From Framework Gen 2 to Broken Dell 9370: A Tale of Quality and Hopes

Today, I received my Gen 11 mainboard, which I had ordered alongside new hinges for my Gen 12. The hinges were extremely disappointing. One was even defective; it was loose even in the closed position.

I’m currently writing this from a Dell 9370 I recently bought as a “broken” device off eBay just a week ago. After some personal repairs, including unsoldering and reflashing the BIOS, it’s now running perfectly. The reason I turned to the Dell is because of the unreliability of my Framework Gen 12—it often fails to start. I suspect there might be a cold solder “blob” somewhere, especially since the issue mainly arises after I’ve carried it outside in my backpack. The weather has been getting colder lately. I’ve already contacted the support team about this and am patiently waiting for their response.

Regarding the Gen 11 mainboard and the hinges I ordered, I was impressed by the speedy delivery to Germany. Upon inspecting the new mainboard, I noticed the CMOS battery was quite prominently positioned on the board. Out of hope that the Gen 12 issues might be BIOS-related, I decided to use the CMOS battery from the new board. However, when I tried to carefully remove the battery, I realized the holder was not securely attached. The soldering on the negative pad was fractured. Upon closer inspection, I figured I might attempt a repair with my JBC iron later. Since childhood, I’ve had the habit of testing 9V batteries, CR2025, and similar types with my tongue for a quick check. I was surprised to find that the CMOS from the new board was completely drained. I measured it and found it was almost empty, registering only 0.050 volts.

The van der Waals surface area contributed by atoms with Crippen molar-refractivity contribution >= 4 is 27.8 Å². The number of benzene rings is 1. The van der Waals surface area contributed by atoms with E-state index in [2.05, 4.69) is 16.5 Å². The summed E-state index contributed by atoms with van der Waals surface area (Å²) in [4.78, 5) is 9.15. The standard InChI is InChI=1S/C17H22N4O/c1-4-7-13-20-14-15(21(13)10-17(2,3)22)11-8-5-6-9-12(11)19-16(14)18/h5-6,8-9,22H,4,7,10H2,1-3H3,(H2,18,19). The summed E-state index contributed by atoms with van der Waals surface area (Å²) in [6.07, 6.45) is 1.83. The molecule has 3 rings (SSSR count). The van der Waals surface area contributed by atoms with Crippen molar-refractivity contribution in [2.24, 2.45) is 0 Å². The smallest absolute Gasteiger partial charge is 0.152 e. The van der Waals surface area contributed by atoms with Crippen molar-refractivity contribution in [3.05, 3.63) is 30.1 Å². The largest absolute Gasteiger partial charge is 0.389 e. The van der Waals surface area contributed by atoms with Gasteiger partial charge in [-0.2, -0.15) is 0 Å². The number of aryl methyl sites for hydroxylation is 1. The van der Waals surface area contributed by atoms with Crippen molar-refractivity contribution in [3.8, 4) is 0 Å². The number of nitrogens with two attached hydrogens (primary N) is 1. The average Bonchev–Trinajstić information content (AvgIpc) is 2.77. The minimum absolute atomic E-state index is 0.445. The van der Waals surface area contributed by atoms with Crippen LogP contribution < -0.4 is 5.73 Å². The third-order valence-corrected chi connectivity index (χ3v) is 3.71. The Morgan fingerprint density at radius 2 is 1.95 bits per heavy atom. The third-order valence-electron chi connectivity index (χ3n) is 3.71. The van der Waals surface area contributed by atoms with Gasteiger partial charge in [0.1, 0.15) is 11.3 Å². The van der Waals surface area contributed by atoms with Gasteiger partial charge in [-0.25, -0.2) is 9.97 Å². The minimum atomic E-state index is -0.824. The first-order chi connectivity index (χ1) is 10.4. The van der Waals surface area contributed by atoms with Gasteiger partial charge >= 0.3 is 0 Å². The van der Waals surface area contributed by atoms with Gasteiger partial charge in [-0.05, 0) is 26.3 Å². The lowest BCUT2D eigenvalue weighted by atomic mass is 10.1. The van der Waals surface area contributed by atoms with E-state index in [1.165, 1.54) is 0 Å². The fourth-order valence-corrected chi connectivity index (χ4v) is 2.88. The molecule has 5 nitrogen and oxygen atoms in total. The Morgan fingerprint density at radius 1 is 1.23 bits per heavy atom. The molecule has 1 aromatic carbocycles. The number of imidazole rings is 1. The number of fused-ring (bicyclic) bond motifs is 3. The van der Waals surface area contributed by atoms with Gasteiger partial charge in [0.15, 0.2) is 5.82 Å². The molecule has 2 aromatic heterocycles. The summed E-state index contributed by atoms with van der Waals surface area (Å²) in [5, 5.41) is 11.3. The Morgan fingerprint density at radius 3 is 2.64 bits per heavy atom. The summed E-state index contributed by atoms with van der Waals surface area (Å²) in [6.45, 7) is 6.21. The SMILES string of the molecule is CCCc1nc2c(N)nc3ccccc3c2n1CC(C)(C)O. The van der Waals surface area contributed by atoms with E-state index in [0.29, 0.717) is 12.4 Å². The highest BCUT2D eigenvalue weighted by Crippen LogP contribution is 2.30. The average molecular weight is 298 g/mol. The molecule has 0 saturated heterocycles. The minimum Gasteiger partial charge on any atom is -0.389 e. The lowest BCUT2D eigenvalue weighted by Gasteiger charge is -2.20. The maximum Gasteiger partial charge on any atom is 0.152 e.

I can’t fathom how this could happen. It makes me wonder if I’m just incredibly unlucky or if these are symptoms of a broader quality control issue. The Framework’s concept demands high-quality standards. Otherwise, it is undermined by the time and resources needed to rectify its faults: replacing power cables, shipping hinges to Germany, addressing mainboard issues, and dealing with other electrical problems. These setbacks contradict the product’s promise, especially when consumers like me support it for its overarching mission. As a result, I not only risk voiding my warranty but also find my satisfaction and trust in the brand waning. I’ve advocated for Framework in the past, and these experiences feel disheartening. I genuinely hope—and this is the primary message I want to convey—that Framework will address and rectify these quality issues.

This was translated by chatgpt, i am not good enough in english.


Most likely just bad luck. I have had none of the problems you described. This luck was partially created by your own decision to purchase an 11th gen board. These boards have a number of quirks and issues that have slowly been addressed over time…except the one you ran into (which does have a workaround) where the CMOS battery gets drained. Sorry to see you run afoul of an old bug and the issue with your newer 12th gen.


Yes, but I might be fortunate in the end. Here’s a photo of the backside of my panel:

Can you identify the problem? I suspect the cable was never properly connected. As evident, I haven’t tampered with the tape; it’s still in its original state ;-). I’m contemplating addressing this immediately. However, could someone from Framework provide guidance? Should I await a response to my support ticket submitted last Friday?